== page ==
QUESTION: : I am in a new house but it is in an exposed spot. My greenhouse doesn't come until later this year. For the strawberry plants in pots I have, would they be better in a semi shaded protected area or full sun but at the mercy of the wind?

ANSWER: If your plan is to plant the strawberry plants in the greenhouse when it arrives, I would keep the potted plants in a semi-shaded, protected area. It probably won't make much difference because strawberry plants are very tough.


Date: 31 March 2021 From: David H
QUESTION: : Just received here in London bare root strawberries. Should I plant them out now or later in April. If the latter how can I store them?

ANSWER: Strawberry plants are as tough as old boots and will easily withstand several degrees below 0C.
Plant them now, they will survive and be the better for being planted out.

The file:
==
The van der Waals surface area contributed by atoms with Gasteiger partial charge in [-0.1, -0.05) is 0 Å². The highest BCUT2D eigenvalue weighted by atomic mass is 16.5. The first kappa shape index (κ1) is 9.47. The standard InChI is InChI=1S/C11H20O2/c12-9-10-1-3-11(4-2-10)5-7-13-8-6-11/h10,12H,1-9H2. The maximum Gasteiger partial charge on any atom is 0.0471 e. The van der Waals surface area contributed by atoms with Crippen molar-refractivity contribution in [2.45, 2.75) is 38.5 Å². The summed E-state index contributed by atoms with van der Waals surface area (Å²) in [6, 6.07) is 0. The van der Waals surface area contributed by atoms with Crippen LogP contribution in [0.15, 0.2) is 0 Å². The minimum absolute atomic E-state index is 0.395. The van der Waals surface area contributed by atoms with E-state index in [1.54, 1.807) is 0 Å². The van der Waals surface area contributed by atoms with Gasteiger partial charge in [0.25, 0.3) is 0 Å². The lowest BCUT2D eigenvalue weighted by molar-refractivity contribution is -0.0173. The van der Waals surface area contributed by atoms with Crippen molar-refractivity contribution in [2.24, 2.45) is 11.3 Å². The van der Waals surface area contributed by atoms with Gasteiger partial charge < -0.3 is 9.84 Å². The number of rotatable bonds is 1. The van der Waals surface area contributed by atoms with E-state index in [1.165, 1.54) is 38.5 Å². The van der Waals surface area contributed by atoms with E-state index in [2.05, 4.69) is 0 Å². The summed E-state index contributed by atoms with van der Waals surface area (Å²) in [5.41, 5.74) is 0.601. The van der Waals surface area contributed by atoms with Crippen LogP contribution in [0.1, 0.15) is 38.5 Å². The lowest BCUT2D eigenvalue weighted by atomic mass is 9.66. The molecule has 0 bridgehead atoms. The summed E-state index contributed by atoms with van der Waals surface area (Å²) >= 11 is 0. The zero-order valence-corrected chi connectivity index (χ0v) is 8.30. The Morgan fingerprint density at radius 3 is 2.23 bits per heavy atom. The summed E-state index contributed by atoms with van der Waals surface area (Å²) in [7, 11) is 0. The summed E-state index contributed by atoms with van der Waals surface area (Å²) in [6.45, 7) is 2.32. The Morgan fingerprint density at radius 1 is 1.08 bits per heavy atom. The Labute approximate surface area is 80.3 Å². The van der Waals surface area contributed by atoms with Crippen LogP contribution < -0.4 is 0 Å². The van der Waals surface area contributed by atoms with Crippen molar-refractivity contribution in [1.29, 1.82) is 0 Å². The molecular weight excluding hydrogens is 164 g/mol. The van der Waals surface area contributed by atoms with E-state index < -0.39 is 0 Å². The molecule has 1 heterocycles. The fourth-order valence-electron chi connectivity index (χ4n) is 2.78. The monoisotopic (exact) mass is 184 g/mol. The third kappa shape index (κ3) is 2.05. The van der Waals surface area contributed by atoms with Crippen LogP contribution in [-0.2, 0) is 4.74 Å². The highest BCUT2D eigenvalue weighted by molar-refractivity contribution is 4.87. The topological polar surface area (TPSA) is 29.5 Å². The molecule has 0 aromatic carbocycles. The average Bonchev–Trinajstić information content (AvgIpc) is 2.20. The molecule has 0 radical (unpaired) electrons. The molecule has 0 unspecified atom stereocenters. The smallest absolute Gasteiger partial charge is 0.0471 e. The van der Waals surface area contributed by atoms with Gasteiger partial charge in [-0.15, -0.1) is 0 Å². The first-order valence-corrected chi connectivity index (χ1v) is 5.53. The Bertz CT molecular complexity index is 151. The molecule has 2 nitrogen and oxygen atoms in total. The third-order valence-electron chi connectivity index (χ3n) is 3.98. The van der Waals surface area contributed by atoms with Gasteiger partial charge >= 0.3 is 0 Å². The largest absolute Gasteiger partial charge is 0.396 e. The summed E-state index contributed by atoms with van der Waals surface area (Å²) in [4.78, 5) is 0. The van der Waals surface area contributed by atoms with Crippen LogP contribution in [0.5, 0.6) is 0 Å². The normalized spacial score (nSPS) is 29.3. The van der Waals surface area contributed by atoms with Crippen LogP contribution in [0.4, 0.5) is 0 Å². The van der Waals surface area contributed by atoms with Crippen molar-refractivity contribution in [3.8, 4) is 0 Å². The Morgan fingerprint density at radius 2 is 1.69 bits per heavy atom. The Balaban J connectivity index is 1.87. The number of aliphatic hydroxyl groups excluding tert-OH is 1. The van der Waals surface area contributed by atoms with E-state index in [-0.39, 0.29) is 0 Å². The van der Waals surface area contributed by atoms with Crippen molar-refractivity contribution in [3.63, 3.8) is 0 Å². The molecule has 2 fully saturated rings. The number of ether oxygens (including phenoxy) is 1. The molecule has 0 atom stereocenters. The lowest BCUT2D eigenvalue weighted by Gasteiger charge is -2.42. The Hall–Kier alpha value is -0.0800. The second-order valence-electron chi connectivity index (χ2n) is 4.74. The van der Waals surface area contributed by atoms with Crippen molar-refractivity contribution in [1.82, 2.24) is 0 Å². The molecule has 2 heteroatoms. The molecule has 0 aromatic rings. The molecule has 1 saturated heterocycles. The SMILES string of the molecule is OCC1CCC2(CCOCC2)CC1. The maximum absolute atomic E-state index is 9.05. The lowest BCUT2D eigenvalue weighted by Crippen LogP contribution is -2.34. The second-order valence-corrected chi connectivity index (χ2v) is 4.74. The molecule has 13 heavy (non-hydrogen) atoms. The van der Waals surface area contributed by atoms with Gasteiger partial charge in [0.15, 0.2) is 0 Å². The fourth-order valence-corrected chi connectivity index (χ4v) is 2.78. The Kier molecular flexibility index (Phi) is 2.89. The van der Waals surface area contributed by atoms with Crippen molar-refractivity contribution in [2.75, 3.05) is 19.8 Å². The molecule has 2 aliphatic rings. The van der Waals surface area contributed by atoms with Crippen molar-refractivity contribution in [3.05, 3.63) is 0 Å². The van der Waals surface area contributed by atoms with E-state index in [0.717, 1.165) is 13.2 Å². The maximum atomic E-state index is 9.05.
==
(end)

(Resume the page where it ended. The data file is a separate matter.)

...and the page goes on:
Date: 28 March 2021 From: David B
QUESTION: : I'm wondering what soert of quantity of strawberries I would have with 3 separate varieties - Christine, Alice and Pegasus. We are in Yorkshire Thank you PS. Can I grow all or some in a greenhouse where we have a fertile soil

ANSWER: As far as quantities are concerned I can only give comparative amounts:
Christine - above average
Alice - above average
Pegasus - above average
An average crop per plant is about 375g.

As for growing in a greenhouse, it's not a good idea to plant them in the ground - pots maybe. The problem with strawberries is that from autumn to late winter they need a period of cold temperatures (chill period). Without this they will not produce a good crop.

By planting in pots in a greenhouse the pots can be placed outside after fruiting until late the next winter.